James is tall and lean. He hasn’t cut his hair since he was put out of secondary school as a teenager. Women like it. Of his fitness regimen he says: “dancing keep me fit. Plus I don’t eat cook food. Only dry goods and natural juices.”

He had a tumultuous adolescence. His father was abusive. He left the house at 15. He managed to stay in school for a few more years. But by the time he was expelled he had three children and no vocation.

But he had lots of sex.

“In school they never talk about condom. They say school pickney don’t have sex,” James says. He started at 11. By 14 he’d gotten someone pregnant.

He got his first sex education at 20, around the time he started exchanging sexual fantasies for foreign currency.

“That is the time I realise condom in the picture,” he explains. “Most of my friend say ‘yo ray ray ray, them girl carry all them disease from foreign’. I catch a disease last year still though.”

He still isn’t certain whether he contracted the sexually transmitted infection from a client when a condom burst or with his girlfriend: “I never could tell which one of them gave me.”

Here he reveals two vulnerabilities shared by sex workers of all types. First, they might have difficulty negotiating safe sex with their regular partners. Secondly, although they know about safe sex as a general concept, they might not be using condoms correctly.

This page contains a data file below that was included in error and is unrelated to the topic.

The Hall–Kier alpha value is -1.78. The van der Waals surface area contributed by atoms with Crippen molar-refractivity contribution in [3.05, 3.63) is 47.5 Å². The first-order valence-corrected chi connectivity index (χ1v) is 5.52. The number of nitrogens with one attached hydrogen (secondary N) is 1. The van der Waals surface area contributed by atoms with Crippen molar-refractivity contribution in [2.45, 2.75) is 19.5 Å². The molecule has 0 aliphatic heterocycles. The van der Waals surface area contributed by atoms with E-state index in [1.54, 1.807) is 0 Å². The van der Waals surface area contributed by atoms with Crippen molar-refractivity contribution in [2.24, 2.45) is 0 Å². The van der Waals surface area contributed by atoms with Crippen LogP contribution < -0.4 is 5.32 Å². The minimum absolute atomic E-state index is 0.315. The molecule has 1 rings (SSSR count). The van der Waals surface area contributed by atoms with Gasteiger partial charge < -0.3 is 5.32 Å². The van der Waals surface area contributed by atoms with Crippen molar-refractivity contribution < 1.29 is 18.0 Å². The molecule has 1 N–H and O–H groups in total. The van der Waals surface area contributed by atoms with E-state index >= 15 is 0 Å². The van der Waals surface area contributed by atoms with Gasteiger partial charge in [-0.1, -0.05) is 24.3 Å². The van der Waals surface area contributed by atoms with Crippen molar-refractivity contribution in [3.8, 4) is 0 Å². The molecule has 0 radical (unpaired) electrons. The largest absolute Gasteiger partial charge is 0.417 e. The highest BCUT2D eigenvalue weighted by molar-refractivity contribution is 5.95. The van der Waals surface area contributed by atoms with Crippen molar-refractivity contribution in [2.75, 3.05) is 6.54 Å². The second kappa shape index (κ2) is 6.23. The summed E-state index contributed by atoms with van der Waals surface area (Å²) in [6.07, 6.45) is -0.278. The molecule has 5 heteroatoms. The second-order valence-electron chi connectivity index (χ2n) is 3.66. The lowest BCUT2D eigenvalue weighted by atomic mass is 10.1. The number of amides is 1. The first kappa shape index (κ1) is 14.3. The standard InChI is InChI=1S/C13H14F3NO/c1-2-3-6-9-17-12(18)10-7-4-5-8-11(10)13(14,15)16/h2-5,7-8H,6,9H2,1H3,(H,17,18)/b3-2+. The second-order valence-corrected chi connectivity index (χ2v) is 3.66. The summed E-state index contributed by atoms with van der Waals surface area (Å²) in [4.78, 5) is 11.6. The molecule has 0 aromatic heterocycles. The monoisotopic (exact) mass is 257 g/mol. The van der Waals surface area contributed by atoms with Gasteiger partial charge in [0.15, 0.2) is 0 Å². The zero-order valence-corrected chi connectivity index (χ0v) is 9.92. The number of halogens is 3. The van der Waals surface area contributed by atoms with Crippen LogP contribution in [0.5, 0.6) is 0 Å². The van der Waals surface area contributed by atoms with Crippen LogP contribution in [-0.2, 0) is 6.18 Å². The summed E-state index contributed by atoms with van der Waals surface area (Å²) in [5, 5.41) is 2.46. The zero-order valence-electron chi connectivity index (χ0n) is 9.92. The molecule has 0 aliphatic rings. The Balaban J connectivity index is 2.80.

In the beginning the lines were blurred. He met a couple older women who were willing to send him money now and then or buy him sneakers after having sex.

This evolved into a three-year-old trade. He has links at hotel front desks. Tourists enquire about sex when they check in. The links give him a call: ‘I have a rose for you’. He goes to their room, delivers the service and gives the go-between a cut. How much does he make?

“It’s not like a prostitute where you make a price. I collect my money after. It could be US$100 or $200 or even $250.00. One time I go every night. Yeah. She be calling requesting, requesting.”

His typical client is 60 or older and white. They come from the US or Europe. No physical attraction is required. In his words: “she couldda ugly like duppy.  Out of three years me can’t count on finger uno attractive to me. Money is the motivation.”

Violence is no problem for James. Neither is negotiating safe sex. In fact the women usually bring their own rubbers.

Asked whether he makes enough to take care of his children he responds: “sometimes coffee, sometimes tea. But them want nothing. They rated in the community. They nah get second hand. They nah beg. Me don’t wear fraud (imitation brands). When you look ‘pon my youth, the three of them, they nah wear fraud.”
 

Photo Caption: The men pictured here are not the ones quoted in the story. Credit: Istockphoto.com

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The UNAIDS team offers the Caribbean the broad expertise of cosponsors and other UN organisations in areas such as program development and management, women and child health, education, legal networking, community care initiatives and resource mobilisation. The goal is an expanded response to HIV in the region with the world’s second highest HIV prevalence.